Sam Hornish will start from the pole position for the 90th running of the Indianapolis 500 on May 28. Hornish, who topped the speed charts in all but one practice session, averaged 228.985 mph for four laps around the historic 2.5-mile speedway to...
Sam Hornish will start from the pole position for the 90th running of the Indianapolis 500 on May 28. Hornish, who topped the speed charts in all but one practice session, averaged 228.985 mph for four laps around the historic 2.5-mile speedway to earn his first pole for the 500 race.
As if leading all but one practice session throughout the event wasn't enough, Hornish served notice early this morning by running a lap at 229.996 mph in practice. It was the fastest lap in the month of May. During his official qualifying run, Hornish's second lap was his best at 229.215 mph.
When Hornish came to the Indianapolis Motor Speedway last year, he was hoping to start in one of the first few rows, "and I ended up second," he said. "I knew I was going to be disappointed if I didn't win the pole."
This year, his Team Penske teammate Helio Castroneves will start second.
Under the new qualifying rules, each car is given three attempts to qualify. Although the drama never unfolded even though the Ganassi Racing drivers Dan Wheldon and Scott Dixon, who will start third and fourth, respectively, returned to the track after qualifying in an attempt to find enough speed to knock Team Penske from the pole.
Roger Penske sat vigilantly on pit lane, Helio Castroneves ready to go, waiting for Ganassi to fire the first shot. But the shot never came.
"At the end, we wanted to get one more run a little more trimmed out," said Dixon. "We wanted to be confident that we had the speed," to knock Hornish off the pole but we didn't get a chance to do it."
"They took a lot of pressure off us when they didn't run," said team owner Roger Penske. "That team has the capability to knock us off where we were. As things turned out, Helio was ready. We'd have pulled in line right behind the two Ganassi cars."
While Castroneves sat in his car, waiting for the first shot to be fired, Hornish observed from the pit lane. "I was sitting there kind of watching what everybody was doing. I could see that Helio was still sitting in the car, which was making me a little bit nervous."
Hornish finally admitted that he was, "trying to think about anything other than somebody going out there and going faster than us. I was pretty happy with where we were and I know it's not over till it's over."
Hornish's first pole at Indianapolis is the 13th for Team Penske. Hornish, who earned the pole at Miami earlier this season, now has eight IndyCar Series career pole positions.
Starting just behind both Penske and Ganassi cars will be Andretti Green Racing's Tony Kanaan. The five car team continued to struggle but Kanaan managed to put four laps together to average 226.776 mph. "We have to be realistic," said Kanaan. "We struggled a little bit the last couple of weeks. We finally found something, so we need not be greedy and try to get on the pole. I would love to say we always had that, but we found something working together as a team. We worked really hard to get the car to work for us, and we found something yesterday."
Marco Andretti, the rookie at Andretti Green will start ninth. Team cars tended to run similar speeds, but Kanaan outclassed his teammates with Michael Andretti 13th and Bryan Herta and Dario Franchitti starting 16th and 17th.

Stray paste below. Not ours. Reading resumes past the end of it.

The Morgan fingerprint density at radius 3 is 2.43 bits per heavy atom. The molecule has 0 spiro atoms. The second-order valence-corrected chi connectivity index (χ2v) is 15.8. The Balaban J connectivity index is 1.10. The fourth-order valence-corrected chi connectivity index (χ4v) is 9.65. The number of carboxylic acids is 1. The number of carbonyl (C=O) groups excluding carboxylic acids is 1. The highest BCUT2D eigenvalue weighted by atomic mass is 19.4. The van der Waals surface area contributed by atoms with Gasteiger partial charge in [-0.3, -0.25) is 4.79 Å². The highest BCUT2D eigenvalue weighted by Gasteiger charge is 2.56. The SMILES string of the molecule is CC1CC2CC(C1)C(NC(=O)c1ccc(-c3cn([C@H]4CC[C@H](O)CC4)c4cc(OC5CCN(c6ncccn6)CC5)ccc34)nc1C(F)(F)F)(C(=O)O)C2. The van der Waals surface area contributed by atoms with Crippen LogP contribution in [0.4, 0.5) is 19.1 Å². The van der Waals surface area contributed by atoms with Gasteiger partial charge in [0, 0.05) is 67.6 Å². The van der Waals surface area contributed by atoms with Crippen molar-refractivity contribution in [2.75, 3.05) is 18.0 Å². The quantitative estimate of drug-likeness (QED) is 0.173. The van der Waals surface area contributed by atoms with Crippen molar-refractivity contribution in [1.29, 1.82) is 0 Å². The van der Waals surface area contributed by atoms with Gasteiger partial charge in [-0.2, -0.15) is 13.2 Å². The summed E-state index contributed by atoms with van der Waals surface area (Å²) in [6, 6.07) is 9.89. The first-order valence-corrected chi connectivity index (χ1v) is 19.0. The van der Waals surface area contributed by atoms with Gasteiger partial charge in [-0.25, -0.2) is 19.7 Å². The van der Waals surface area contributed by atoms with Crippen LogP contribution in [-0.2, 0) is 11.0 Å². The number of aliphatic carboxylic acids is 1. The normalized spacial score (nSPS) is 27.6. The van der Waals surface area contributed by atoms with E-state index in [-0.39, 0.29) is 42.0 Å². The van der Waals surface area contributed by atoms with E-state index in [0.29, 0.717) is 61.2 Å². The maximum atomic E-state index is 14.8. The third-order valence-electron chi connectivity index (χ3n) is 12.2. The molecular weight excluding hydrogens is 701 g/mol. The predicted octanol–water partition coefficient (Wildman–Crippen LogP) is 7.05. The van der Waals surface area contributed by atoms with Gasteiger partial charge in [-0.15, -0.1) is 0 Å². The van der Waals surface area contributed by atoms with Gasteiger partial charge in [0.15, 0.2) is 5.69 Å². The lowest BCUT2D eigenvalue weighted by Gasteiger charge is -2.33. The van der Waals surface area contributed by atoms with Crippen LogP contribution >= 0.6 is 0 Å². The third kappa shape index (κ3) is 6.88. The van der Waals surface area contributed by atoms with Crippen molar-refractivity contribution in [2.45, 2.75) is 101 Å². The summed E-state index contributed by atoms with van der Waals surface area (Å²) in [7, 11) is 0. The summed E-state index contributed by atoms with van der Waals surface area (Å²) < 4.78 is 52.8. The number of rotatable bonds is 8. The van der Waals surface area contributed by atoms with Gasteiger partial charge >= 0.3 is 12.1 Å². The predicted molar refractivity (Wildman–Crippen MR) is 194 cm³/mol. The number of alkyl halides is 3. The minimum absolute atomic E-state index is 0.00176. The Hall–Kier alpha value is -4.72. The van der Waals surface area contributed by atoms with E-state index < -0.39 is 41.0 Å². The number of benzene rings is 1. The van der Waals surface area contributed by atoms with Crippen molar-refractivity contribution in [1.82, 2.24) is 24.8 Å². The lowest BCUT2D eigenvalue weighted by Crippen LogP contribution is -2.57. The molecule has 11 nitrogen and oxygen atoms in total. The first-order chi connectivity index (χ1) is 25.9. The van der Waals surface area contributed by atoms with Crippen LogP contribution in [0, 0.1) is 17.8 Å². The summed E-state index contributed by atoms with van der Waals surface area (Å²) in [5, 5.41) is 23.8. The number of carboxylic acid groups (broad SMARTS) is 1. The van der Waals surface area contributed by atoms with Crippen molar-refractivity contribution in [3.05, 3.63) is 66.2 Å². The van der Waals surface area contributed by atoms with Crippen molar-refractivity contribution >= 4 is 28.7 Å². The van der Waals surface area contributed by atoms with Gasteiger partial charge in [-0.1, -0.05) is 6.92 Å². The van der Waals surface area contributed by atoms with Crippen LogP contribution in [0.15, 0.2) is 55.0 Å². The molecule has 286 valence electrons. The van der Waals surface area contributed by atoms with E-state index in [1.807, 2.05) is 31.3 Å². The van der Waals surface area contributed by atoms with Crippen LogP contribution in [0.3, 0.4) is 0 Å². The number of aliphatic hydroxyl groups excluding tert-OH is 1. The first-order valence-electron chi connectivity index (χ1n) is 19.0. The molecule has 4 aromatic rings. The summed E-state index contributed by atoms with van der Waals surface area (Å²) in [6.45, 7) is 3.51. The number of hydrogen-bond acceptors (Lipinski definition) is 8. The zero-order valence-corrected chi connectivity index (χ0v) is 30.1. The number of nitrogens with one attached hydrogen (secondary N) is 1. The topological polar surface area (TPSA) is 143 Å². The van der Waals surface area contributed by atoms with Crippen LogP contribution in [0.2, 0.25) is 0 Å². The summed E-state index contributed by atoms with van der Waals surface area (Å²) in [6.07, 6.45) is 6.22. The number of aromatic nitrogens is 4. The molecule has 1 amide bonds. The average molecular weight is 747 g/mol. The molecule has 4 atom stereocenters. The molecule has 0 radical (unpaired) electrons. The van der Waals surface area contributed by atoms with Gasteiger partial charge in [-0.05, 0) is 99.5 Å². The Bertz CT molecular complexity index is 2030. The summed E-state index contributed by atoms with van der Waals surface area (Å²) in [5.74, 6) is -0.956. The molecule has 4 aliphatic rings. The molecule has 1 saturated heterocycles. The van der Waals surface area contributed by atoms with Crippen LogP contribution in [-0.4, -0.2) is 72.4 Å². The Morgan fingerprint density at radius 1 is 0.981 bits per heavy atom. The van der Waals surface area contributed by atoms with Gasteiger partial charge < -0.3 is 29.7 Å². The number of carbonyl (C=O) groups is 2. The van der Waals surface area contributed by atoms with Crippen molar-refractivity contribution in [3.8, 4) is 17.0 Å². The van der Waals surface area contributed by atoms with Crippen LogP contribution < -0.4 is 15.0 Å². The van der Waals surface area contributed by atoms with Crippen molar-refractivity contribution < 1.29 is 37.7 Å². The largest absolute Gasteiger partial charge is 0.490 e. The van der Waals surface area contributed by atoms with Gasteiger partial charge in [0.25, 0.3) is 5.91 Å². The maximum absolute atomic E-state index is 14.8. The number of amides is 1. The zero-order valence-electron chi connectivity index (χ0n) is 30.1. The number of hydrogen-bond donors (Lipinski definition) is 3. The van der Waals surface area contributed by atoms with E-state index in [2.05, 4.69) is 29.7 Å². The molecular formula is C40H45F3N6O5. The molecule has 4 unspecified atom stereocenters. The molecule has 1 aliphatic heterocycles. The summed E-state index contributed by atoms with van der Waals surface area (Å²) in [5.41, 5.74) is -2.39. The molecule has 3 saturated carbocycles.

Nevertheless, as a rookie, Marco was pleased with his efforts. "I was really happy and the best thing was there were no surprises. Those were definitely the longest four laps of my career, but the guys did a great job, giving me a great car. It feels great to be done with it."
Despite qualifying 17th, Marco's father, Michael was happy with his effort too. "That's about where you expect to be if you don't work on qualifying setups in practice. I was happy with the speed and consistency of my car."
When asked if he had bragging rights over his father, Marco replied, "No, not at all. He's here to win the race, not take the pole."
Panther's single car entry, driven by Vitor Meira will start sixth and the Fernandez Racing pair of Kosuke Matsuura and Scott Sharp will start seventh and eighth.
"We set ourselves up to shine on May 28," said Sharp. "We ran a tick better in the morning and made a couple little changes hoping we'd gain a tick and actually lost half a mile an hour. When the green flag drops, other than remembering Sam was on the pole, I don't think anyone will remember where anyone else started."
Danica Patrick was the fastest of the three Rahal Letterman Racing entries and she will start tenth. "The better your car is, the easier it is," said Patrick. "That run was easy. Probably some of the four easiest laps I've done this month."
Looking forward to the race, Patrick said the speed she found for qualifying should "carry over to the race car."
Vision Racing teammates Tomas Scheckter and Ed Carpenter round out the fourth starting row. "I'm fairly happy with that," said Scheckter. "We can maybe go a little quicker, but not much." One of the keys to a 500 mile race is consistency and the Vision Racing team has been consistent all month.
"We've been solid all month," Carpenter added.
Unhappy with his initial qualifying effort, Vision Racing's Townsend Bell withdrew his first attempt and improved his qualifying speed from 223.659 to 224.374 mph. He will start 15th.
Bump Day will take place tomorrow at the Speedway with practice first at 10:15am (EDT) followed by qualifying attempts beginning at noon until the final checkered flag to set the 2006 starting grid at 6:00pm.